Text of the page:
A Tale of Two Tates

I recently visited the new BP sponsored re-hang of British art at the Tate Britain. A few days earlier I had read about it online, and had the obligatory rant at why the odious BP continue to be associated with art at all. However, having now visited the exhibition I believe they have something only too appropriate for their flowery logo to appear on. The exhibition is dire, tedious and boring. It has been curated with such little imagination that it feels like a motley collection of tat hastily arranged on a trestle table at a boot-sale instead of an inspiring collection of great art. The only guiding principle is chronology. Chronology, chronology, chronology. For Brian Sewell, writing in The Standard, this effectively creates a schizophrenic exhibition, with the historical art of notable significance and beauty confined to the first third of the exhibition’s stroll through all things British. He dismisses the remaining two-thirds of the exhibition which consists of contemporary art, a view I have some considerable sympathy with. However, it isn’t the real disgrace here. The disgrace is just how deeply stupid the whole arrangement of the art is. In the earlier parts of the exhibition this results in the monotony of historical chronology distracting from some truly wonderful work, in the latter parts it becomes more fragmented and downright stupid. The overall feeling is one of deep boredom and depression. For example, Francis Bacon’s extraordinary 1972 Triptych painted in the aftermath of the death of George Dyer is now consigned to a 1970’s room where it sits amongst the detritus of spectacularly poor conceptual art. Worse, it is situated on the wall between the entrance to the 1960’s and the 1980’s rooms, effectively a corridor. So when you try and stand the requisite distance needed to view the entire triptych (and avoiding the oversized “sculpture” of a bead necklace on a plinth paced right in front of it) one is treated to a steady flow of increasingly bored looking spectators quite rightly skipping between rooms. As Sewell quite rightly observes, the later part of the exhibition is more cluttered and heavily loaded with the Tate’s acquisitions of British contemporary art, and much of it is deeply shoddy and poor. Mark Wallinger, Emin, Lucas, Chapman Brothers, and the appalling room filled with dire canvases by Rose Wylie, a painter who most five year-olds really could paint better than. This is truly art that belongs to BP, and they’re welcome to it. Whilst the division on show may be, as Sewell argues, ‘extraordinarily and inexcusably unbalanced’, the tedious chronology behind the entire exhibition is about as convincing as one of BP’s marketing brochures trumpeting their ‘green’ credentials.

Genuinely magnificent works are of course contained here – Gainsborough, Stubbs, Turner, Nevinson, Lewis, Lowry, Freud, Bacon, Brandt, McCullin, McQueen. But they’re submerged in the sheer tedium of chronology. My advice, don’t take the BP stroll. Instead, plan ahead works that you want to see and skip around between them. Fuck the chronology. Of course, as with the Bacon, the hanging and the arrangement of the work may well mitigate one’s ability to even be able to properly view the gems on offer. For me the most pleasantly memorable aspect of the entire visit was the Cafe. Was it a BP sandwich…?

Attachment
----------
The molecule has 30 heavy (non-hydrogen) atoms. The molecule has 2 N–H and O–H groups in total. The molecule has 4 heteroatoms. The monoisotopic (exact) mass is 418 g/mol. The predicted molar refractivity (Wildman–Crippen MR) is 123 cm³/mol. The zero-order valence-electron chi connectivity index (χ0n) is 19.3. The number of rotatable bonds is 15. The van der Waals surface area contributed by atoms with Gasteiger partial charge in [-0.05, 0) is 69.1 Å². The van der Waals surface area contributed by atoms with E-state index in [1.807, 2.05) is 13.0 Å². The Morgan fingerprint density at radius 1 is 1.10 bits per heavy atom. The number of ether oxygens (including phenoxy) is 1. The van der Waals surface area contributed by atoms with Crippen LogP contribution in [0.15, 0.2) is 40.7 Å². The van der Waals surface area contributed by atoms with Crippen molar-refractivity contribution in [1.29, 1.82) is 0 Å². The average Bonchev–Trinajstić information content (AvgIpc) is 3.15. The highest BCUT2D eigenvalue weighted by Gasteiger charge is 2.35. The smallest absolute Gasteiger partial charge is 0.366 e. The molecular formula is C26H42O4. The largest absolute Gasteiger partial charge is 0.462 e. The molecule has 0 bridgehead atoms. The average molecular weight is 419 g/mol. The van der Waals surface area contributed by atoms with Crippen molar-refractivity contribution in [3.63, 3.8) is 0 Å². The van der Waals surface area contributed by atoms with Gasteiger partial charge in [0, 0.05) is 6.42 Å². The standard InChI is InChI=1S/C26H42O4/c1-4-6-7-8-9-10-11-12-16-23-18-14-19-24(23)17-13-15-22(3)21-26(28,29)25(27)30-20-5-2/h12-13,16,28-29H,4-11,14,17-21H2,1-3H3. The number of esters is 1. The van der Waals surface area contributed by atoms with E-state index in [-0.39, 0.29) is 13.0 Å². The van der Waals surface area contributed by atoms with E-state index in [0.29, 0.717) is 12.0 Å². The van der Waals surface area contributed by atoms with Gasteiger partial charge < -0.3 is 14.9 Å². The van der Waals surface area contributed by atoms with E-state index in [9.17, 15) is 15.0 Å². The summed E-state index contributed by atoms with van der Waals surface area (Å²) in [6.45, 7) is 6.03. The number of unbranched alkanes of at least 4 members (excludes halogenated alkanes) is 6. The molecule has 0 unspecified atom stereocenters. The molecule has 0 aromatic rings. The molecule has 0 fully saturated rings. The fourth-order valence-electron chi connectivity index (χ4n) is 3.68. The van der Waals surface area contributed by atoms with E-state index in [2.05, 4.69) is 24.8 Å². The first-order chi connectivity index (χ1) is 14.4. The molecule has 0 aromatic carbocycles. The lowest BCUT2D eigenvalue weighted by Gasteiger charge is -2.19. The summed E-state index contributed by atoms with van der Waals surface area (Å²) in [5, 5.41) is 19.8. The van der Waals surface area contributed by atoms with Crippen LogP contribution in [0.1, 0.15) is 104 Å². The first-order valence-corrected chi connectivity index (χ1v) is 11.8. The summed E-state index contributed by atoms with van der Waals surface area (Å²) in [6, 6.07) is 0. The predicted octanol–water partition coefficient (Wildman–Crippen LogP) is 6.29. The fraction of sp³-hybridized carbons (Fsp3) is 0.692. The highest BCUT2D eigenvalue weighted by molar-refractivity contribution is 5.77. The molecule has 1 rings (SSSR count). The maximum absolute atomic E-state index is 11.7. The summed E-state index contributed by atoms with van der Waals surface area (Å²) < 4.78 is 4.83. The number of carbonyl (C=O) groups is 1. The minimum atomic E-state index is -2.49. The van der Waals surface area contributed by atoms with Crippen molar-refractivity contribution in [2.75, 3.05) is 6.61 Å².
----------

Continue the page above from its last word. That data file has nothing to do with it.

Depressed by my visit to the Tate Britain, I decided on the next day to pay a visit to the Tate Modern. This is a gallery I usually avoid like the plague. But I wanted to visit Rothko’s Seagram murals, which I haven’t seen for a couple of years. So needs must. As well as being stunned again by the meditative glory of these canvases, I was really surprised by the imaginative and refreshing curatorship on offer, particulary when compared with the chronological sterility of Tate Britain. Instead of a tedious historical chronology, there are a series of thematic taxonomies – Structure & Clarity, Energy and Process, Transformed Visions, Poetry and Dream, and Word, Sound, Power. There were some really original and startling decisions on show within these themes, for example hanging Turner’s ‘Yacht Approaching the Coast‘ and Kandinsky’s ‘Lake Starnberg’ in close proximity to Rothko, and hanging a huge Monet Water-Lillies painting in proximity to Richter’s vast ‘Cage’ canvases. The latter was truly inspired, and enabled one to revisit both artists anew. Monet’s limpid and abstract depiction of nature vibrates with a celebration of layered colour, and contrasted beautifully with Richter’s huge smudged and scraped grids of vibrant colour. Both are wonderful celebrations of the affectivity of paint, concentrations of attention to the surface of the canvas and the depths of feeling. This is genuine curatorship at its very best. Whilst there is an equal amount of contemporary conceptual tat on show in some of the rooms, and the surrealist and cubist art on show in Poetry and Dream is particularly as cluttered, overfamiliar and dull as ever, there is real evidence of curatorial inspiration. At Tate Modern I was left with the echoes of the sheer affective power of quite a number of the works on show, rather than mere pleasant memories of a nice sandwich at Tate Britain.


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